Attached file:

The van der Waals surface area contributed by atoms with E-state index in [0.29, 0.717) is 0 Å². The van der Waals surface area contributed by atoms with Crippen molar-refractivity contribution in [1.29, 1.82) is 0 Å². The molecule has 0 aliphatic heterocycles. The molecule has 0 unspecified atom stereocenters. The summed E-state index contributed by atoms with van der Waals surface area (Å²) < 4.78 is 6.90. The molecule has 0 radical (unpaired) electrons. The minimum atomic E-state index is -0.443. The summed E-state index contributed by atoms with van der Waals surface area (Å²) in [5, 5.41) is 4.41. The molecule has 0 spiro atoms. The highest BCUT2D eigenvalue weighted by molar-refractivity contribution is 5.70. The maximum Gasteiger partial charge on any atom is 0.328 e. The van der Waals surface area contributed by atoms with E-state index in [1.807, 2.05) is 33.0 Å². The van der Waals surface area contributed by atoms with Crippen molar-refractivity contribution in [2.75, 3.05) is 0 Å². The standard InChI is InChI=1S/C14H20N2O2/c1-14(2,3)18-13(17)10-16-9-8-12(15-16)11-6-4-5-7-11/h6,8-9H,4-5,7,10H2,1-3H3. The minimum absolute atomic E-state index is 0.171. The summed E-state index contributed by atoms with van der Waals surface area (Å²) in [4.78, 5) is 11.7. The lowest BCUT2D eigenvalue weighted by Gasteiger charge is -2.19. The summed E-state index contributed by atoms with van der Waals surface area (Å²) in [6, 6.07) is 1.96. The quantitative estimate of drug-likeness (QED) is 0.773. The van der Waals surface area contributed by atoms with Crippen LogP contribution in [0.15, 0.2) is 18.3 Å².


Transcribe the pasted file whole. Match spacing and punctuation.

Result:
The van der Waals surface area contributed by atoms with E-state index in [0.29, 0.717) is 0 Å². The van der Waals surface area contributed by atoms with Crippen molar-refractivity contribution in [1.29, 1.82) is 0 Å². The molecule has 0 aliphatic heterocycles. The molecule has 0 unspecified atom stereocenters. The summed E-state index contributed by atoms with van der Waals surface area (Å²) < 4.78 is 6.90. The molecule has 0 radical (unpaired) electrons. The minimum atomic E-state index is -0.443. The summed E-state index contributed by atoms with van der Waals surface area (Å²) in [5, 5.41) is 4.41. The molecule has 0 spiro atoms. The highest BCUT2D eigenvalue weighted by molar-refractivity contribution is 5.70. The maximum Gasteiger partial charge on any atom is 0.328 e. The van der Waals surface area contributed by atoms with E-state index in [1.807, 2.05) is 33.0 Å². The van der Waals surface area contributed by atoms with Crippen molar-refractivity contribution in [2.75, 3.05) is 0 Å². The standard InChI is InChI=1S/C14H20N2O2/c1-14(2,3)18-13(17)10-16-9-8-12(15-16)11-6-4-5-7-11/h6,8-9H,4-5,7,10H2,1-3H3. The minimum absolute atomic E-state index is 0.171. The summed E-state index contributed by atoms with van der Waals surface area (Å²) in [4.78, 5) is 11.7. The lowest BCUT2D eigenvalue weighted by Gasteiger charge is -2.19. The summed E-state index contributed by atoms with van der Waals surface area (Å²) in [6, 6.07) is 1.96. The quantitative estimate of drug-likeness (QED) is 0.773. The van der Waals surface area contributed by atoms with Crippen LogP contribution in [0.15, 0.2) is 18.3 Å².